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10 Sublime Wonders of Science

The views expressed are those of the author and are not necessarily those of Scientific American.

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Science just gives facts. Our sense of meaning, in the big-picture, must derive from elsewhere. Right?


Below are 10 sublime wonders of science, to make your mind reel and your emotions swell. Scientific wonders about our world provide meaning in the same way that grand narratives and religious cosmologies have traditionally presented a big-picture vision of how the world came to be, our connection to what exists, and awe.


1. The universe contains physical laws and naturalistic processes that allow complexity to emerge. Without this feature, then nothing.

2.There are more stars in the universe than words ever uttered by all the humans who ever lived.

3. As Elizabeth Johnson wrote, “Out of the Big Bang, the stars; out of the stardust, the Earth; out of the Earth, single-celled living creatures; out of evolutionary life and death of these creatures, human beings with a consciousness and freedom.” Seen in this way, science can help us feel connected to the world. We did not come into the world from the outside, we grew out of it.

4. Every individual bacterium, cockroach, and sparrow that ever existed—every person, frog, and cucumber — owes its existence to a completely unbroken stream of DNA stemming from the earliest replicators through every creature that lives today. When fully felt, the power and the wonder of evolution, with its extraordinary diversity and complexity, hits us profoundly.

5. Science, as Loyal Rue wrote, “documents our essential kinship as no other story can do—fashioned from the same stellar dust, energized by the same star, nourished by the same planet, endowed with the same genetic code, and threatened by the same evils.” We are not separate from nature or each other in some transcendent, essentialist sense. This can be a ground for a sense of belonging.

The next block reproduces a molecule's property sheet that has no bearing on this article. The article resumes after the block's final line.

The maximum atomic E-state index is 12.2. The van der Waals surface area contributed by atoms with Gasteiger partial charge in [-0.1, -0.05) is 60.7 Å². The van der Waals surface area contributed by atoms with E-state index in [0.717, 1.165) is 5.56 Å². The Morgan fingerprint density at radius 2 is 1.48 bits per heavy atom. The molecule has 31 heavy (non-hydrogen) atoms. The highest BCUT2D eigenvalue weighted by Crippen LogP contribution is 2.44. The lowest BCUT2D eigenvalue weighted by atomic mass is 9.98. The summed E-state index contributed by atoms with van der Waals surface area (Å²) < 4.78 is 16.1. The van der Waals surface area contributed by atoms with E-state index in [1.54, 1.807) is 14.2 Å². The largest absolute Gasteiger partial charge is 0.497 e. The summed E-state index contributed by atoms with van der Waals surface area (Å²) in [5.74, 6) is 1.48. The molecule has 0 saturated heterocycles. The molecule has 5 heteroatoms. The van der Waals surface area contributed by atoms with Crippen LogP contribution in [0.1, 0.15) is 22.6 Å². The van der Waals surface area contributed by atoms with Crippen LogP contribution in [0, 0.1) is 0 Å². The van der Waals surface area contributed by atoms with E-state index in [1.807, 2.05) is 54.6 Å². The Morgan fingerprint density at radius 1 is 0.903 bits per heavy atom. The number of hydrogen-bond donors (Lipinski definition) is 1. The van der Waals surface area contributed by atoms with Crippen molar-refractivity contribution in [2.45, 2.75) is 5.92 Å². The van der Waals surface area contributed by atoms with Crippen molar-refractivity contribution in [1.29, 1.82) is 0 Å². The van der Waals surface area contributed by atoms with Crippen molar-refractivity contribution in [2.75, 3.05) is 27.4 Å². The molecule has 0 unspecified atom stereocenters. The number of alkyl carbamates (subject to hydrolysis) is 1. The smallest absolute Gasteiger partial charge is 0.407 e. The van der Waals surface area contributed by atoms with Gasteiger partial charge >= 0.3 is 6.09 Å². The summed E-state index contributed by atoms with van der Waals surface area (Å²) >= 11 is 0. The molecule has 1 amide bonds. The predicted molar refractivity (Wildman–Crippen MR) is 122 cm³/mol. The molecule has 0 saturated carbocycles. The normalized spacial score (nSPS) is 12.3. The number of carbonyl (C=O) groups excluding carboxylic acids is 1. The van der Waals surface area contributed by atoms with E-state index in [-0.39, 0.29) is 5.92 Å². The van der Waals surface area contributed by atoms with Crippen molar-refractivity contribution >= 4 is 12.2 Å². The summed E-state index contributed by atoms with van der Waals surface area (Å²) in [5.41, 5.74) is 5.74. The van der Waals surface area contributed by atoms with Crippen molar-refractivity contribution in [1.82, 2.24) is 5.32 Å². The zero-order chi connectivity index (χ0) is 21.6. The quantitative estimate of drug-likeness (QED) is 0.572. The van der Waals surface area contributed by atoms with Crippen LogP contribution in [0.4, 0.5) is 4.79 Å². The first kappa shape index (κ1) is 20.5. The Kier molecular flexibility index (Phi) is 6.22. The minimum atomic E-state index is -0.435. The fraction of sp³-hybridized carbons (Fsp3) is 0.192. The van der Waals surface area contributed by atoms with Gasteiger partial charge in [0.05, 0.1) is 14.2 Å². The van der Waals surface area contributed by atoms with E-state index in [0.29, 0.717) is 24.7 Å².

6. Conscious experience, along with existence itself, is the greatest scientific wonder of all. We are a part of nature that can know and experience truth, invent, love, be moral, feel indescribable emotion, and consciously plan for the future. Ideas and passion can now transform the world. As far as we know, this level of cosmic self-awareness is being realized in only one tiny fragment of the universe—in us.

7. The findings of modern science are mind-boggling: matter is energy, space itself can bend, time slows down at great speeds, great energies can be released from tiny nuclei, the universe is expanding and the rate of expansion is accelerating, we can communicate almost instantaneously across the planet, we travel through air and space in flying machines, and we can even turn the spotlight of discovery around towards our own minds and behavior.

8. The benefits of modern science to our well-being and comfort are extraordinary. Thanks to scientific medicine and public health human life expectancy has nearly doubled since our great-grandparents day.

9. Science in the future, if applied with wisdom, may be valued not just for its fantastic technological uses and discovery of facts, but also, as Rene Dubos put it “to understand as well as possible the nature of life and of man in order to give more meaning and value to human existence.”

10. And here is a scientific astonishment that should hit home deeply for every one of us: The odds of a “specific me” coming into existence are so statistically and incalculably improbable, it is, quite bluntly, a deep wonder and privilege just to be alive.